[ROAM Algorithm Homepage] [ROAM Algorithm Version 2 work in progress]
This is a screenshot (actual size) taken of the roam tutorial code running with full split-merge using the diamond data structure for a procedural terrain.
For those interested in learning some of the updated ideas on implementing ROAM-like terrain display, I have posted some fairly complete tutorial code (Win32 and Linux/Unix tested) that compiles into a simple demo.
So far no texturing or even "real" terrain, just fractal terrain with a grid texture. Instead the focus is on the core data structures and algorithms. Included are new ideas on a pure-pointer (index free) diamond-based data structure, and full split-merge queues with various optimizations. The tutorial progresses in modest steps from the utterly simple step 1 pure recursion, through frustum culling and the new diamond data structure, up to a fairly complete split-merge optimizer. At each step your extra learning and coding effort is (hopefully) rewarded by increased performance or flexibility of the code.
I invite you to try out the code and let me know of any problems or suggestions you have. I'd like to thank Thatcher Ulrich for helping get this working on Win32 boxes. It now works using both batch compiles and through the MSVC 6 IDE workspace. I'm quite a novice at MSVC so right now I have things mostly in default modes, e.g. it is compiling in Debug mode and is slowed than my Linux builds on the same box.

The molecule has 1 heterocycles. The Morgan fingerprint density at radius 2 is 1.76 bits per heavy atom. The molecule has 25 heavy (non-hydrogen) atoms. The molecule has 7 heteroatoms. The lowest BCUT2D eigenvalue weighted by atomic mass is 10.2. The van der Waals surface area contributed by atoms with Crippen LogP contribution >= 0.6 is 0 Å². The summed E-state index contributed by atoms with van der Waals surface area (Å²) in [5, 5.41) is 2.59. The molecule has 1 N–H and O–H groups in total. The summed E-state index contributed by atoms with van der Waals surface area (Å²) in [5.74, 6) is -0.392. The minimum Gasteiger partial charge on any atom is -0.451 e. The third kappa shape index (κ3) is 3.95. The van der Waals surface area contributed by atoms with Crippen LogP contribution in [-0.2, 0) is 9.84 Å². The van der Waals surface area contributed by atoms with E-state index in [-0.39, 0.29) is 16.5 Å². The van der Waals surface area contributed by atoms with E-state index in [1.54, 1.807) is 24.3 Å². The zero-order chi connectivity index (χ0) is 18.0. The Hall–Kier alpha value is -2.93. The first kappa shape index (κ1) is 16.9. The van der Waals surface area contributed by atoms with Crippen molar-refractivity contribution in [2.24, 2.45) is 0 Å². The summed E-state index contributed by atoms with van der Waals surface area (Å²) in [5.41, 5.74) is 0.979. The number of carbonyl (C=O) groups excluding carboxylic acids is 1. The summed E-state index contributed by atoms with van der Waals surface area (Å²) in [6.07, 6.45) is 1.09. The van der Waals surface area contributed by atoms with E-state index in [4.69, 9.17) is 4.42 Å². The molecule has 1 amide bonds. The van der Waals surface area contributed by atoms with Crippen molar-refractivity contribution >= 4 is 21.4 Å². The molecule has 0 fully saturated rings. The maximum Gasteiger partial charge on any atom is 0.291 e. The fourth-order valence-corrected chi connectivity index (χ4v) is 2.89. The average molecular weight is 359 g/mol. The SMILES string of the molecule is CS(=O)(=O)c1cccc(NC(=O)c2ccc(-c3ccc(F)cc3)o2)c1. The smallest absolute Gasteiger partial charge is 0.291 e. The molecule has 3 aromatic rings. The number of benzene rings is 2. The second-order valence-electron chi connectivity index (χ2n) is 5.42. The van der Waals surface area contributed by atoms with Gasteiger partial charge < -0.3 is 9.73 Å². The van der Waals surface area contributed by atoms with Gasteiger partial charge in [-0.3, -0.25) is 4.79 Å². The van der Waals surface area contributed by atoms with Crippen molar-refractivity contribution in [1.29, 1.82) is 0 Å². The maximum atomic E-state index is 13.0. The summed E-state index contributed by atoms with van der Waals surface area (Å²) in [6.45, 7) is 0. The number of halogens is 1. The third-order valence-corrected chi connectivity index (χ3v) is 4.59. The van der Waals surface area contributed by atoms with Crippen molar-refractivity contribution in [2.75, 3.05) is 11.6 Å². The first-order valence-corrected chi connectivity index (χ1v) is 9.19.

Lucas Ackerman helped enourmously with some profiling that identified bottlenecks at two stages in the implementation. As a result of the first profile, I moved to the pure-pointer diamond scheme instead of my first implementation using a "pointer free"/"pure index" scheme. The latter relied on hash lookups based on the 64-bit composite (i,j) index, and despite my best efforts that lookup was >50% on the profile.
The next "step" will likely be the use of chunks, wrapped on top of both display lists (the general fallback) or AGP vertex arrays (Vertex Array Range extension to OpenGL). Already the code uses a single big vertex array in step 4, but this is not compatible with high vertex coherence/stripping/fenced updates etc that are enabled by chunking.
Some early chunking code is available here. Unlike the tutorial code, this is not for the faint of heart.
-- Mark Duchaineau
Updated 2003-02-20 -- firstname.lastname@example.org